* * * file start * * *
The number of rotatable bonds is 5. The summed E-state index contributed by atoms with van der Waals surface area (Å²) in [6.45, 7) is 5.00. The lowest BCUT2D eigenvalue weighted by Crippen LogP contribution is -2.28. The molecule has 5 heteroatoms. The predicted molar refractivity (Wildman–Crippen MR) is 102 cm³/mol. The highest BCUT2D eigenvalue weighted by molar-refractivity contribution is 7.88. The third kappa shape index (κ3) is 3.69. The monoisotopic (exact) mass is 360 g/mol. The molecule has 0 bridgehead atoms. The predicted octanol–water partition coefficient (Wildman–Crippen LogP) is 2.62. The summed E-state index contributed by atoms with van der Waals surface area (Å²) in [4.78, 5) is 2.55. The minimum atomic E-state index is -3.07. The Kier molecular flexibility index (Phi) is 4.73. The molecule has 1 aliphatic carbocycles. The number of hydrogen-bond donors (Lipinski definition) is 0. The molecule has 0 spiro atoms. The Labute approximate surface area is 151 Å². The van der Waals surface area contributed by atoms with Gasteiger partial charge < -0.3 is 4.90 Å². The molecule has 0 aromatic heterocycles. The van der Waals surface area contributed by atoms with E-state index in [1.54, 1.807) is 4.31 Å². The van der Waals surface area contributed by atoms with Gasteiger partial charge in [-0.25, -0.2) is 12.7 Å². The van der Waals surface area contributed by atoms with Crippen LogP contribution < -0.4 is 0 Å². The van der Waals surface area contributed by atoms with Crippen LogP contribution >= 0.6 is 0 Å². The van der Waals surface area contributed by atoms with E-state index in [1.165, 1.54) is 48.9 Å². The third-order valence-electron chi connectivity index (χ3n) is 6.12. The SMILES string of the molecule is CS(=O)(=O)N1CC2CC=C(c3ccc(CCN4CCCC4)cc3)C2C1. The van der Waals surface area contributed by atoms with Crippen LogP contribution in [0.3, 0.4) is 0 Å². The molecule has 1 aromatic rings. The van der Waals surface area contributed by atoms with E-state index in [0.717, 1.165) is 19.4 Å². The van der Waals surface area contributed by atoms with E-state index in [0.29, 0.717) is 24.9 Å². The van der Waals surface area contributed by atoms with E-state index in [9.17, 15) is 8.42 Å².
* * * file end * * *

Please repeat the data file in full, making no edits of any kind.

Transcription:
The number of rotatable bonds is 5. The summed E-state index contributed by atoms with van der Waals surface area (Å²) in [6.45, 7) is 5.00. The lowest BCUT2D eigenvalue weighted by Crippen LogP contribution is -2.28. The molecule has 5 heteroatoms. The predicted molar refractivity (Wildman–Crippen MR) is 102 cm³/mol. The highest BCUT2D eigenvalue weighted by molar-refractivity contribution is 7.88. The third kappa shape index (κ3) is 3.69. The monoisotopic (exact) mass is 360 g/mol. The molecule has 0 bridgehead atoms. The predicted octanol–water partition coefficient (Wildman–Crippen LogP) is 2.62. The summed E-state index contributed by atoms with van der Waals surface area (Å²) in [4.78, 5) is 2.55. The minimum atomic E-state index is -3.07. The Kier molecular flexibility index (Phi) is 4.73. The molecule has 1 aliphatic carbocycles. The number of hydrogen-bond donors (Lipinski definition) is 0. The molecule has 0 spiro atoms. The Labute approximate surface area is 151 Å². The van der Waals surface area contributed by atoms with Gasteiger partial charge < -0.3 is 4.90 Å². The molecule has 0 aromatic heterocycles. The van der Waals surface area contributed by atoms with E-state index in [1.54, 1.807) is 4.31 Å². The van der Waals surface area contributed by atoms with Gasteiger partial charge in [-0.25, -0.2) is 12.7 Å². The van der Waals surface area contributed by atoms with Crippen LogP contribution < -0.4 is 0 Å². The van der Waals surface area contributed by atoms with Crippen LogP contribution >= 0.6 is 0 Å². The van der Waals surface area contributed by atoms with E-state index in [1.165, 1.54) is 48.9 Å². The third-order valence-electron chi connectivity index (χ3n) is 6.12. The SMILES string of the molecule is CS(=O)(=O)N1CC2CC=C(c3ccc(CCN4CCCC4)cc3)C2C1. The van der Waals surface area contributed by atoms with Crippen LogP contribution in [0.3, 0.4) is 0 Å². The molecule has 1 aromatic rings. The van der Waals surface area contributed by atoms with E-state index in [0.717, 1.165) is 19.4 Å². The van der Waals surface area contributed by atoms with E-state index in [0.29, 0.717) is 24.9 Å². The van der Waals surface area contributed by atoms with E-state index in [9.17, 15) is 8.42 Å².